A week ago I wrote about “How low can the ruble go?” Well, pretty low as it turns out.
Looking at the Russian ruble against the U.S. dollar looks like it was trying to mimic the Space X launch yesterday. I can just imagine what a beautiful sight the launch was as the rocket cleared roof lines.
As U.S. consumers applaud lower gasoline prices, our gain is someone else’s pain. As with any trade, there are two sides: stock markets that depend on the price of crude oil are feeling the pinch as prices move lower.
With the lightened holiday trading the currency markets are consolidating thus far and appear to be avoiding violent intraday price swings on the thin volume. This condition may not hold true as traders come back online in the overnight session.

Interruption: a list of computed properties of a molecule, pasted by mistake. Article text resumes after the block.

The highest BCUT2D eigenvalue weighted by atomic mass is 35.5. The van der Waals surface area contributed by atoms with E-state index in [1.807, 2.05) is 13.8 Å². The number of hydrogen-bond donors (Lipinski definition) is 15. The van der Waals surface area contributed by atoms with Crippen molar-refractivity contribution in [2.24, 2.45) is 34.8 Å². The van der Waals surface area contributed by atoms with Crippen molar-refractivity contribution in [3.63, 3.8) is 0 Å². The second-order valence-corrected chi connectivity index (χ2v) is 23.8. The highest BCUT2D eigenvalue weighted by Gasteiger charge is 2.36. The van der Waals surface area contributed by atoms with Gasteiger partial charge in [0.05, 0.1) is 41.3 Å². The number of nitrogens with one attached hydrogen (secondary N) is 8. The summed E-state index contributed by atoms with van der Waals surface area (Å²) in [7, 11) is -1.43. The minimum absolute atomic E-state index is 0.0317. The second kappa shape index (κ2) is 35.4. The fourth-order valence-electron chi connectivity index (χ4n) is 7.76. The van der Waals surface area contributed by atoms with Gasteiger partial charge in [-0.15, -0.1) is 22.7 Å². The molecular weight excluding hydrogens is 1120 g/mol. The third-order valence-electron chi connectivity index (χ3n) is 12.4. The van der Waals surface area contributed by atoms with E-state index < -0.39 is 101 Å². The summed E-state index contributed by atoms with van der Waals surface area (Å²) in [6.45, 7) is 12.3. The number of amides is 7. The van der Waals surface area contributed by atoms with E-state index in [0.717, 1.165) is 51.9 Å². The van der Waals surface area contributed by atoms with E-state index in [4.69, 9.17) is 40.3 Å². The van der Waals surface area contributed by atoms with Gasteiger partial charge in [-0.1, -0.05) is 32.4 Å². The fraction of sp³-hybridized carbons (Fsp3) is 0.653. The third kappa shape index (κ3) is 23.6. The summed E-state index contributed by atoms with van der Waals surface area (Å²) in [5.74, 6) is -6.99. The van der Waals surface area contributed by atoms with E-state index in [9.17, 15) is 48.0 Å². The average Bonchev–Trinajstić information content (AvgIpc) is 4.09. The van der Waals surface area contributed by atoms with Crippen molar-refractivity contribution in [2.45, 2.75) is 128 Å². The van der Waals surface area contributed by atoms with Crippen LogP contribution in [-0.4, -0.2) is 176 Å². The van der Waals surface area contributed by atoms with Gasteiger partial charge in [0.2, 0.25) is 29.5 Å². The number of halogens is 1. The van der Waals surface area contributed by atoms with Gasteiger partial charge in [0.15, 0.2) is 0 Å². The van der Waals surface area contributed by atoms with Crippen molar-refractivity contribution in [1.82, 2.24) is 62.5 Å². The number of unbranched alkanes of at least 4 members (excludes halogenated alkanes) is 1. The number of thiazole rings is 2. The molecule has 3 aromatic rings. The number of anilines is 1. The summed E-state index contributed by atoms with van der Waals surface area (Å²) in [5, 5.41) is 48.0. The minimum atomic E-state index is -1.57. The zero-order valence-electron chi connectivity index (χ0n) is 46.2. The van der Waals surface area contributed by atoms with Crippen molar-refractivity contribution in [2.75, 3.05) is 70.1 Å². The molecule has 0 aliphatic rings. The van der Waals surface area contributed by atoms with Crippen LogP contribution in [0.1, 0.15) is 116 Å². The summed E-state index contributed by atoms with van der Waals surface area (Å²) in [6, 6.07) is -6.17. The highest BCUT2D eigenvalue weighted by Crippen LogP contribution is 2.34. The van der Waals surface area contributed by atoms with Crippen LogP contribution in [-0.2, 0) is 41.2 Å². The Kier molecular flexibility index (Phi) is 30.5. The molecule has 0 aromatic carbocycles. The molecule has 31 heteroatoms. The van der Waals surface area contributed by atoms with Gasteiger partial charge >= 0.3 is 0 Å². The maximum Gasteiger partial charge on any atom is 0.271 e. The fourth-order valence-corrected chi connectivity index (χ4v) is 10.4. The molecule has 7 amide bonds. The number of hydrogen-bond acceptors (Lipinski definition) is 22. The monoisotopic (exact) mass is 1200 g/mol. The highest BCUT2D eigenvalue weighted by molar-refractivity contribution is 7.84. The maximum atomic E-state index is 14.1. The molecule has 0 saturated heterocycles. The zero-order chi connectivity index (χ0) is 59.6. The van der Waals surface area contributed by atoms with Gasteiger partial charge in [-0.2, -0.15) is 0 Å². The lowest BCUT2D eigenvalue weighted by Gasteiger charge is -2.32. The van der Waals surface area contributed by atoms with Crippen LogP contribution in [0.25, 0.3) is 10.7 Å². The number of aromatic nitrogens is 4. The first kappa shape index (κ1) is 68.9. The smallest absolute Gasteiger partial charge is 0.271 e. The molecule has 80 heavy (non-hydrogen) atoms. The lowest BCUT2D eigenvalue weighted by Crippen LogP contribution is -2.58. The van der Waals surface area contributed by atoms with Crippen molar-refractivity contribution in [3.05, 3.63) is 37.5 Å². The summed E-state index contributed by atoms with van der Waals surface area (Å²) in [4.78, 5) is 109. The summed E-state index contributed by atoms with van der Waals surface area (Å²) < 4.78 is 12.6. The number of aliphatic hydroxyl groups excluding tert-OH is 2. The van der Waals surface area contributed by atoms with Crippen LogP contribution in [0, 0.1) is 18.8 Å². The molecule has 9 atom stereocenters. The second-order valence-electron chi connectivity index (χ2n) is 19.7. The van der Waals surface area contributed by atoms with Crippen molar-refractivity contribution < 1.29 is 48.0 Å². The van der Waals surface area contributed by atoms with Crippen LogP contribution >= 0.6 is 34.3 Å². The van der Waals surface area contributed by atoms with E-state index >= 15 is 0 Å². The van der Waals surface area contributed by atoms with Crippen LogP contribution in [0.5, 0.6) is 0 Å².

In October, Dmitry Medvedev solicited the advice of top Wall Street executives from J.P. Morgan Chase, Blackstone, Citigroup and Goldman Sachs. The Russian president wanted — and still wants — to make Russia an international business and finance center.
As we mentioned in our recent post, Russia’s latest round of upheaval-spawned volatility created plenty of value opportunities in a list of the country’s biggest companies. Today let’s take a look at how the Russian ruble is faring against the U.S. dollar during this turmoil period.
Now that central bankers in Russia have started selling dollars to support the ruble, their currency still looks precarious even within the world of emerging markets foreign exchange.
Emerging market currencies, which rose with the flowers of spring and the warmth of early summer, have seen their gains disappear in the trades of August and September.
The World Bank just scaled back its forecasts on Russian economic growth for the remainder of this year as the path from here becomes “uncertain.”
Last month, the Central Bank of Russia thought interest rates would be appropriate for the foreseeable future. Suddenly, they are reversing that policy.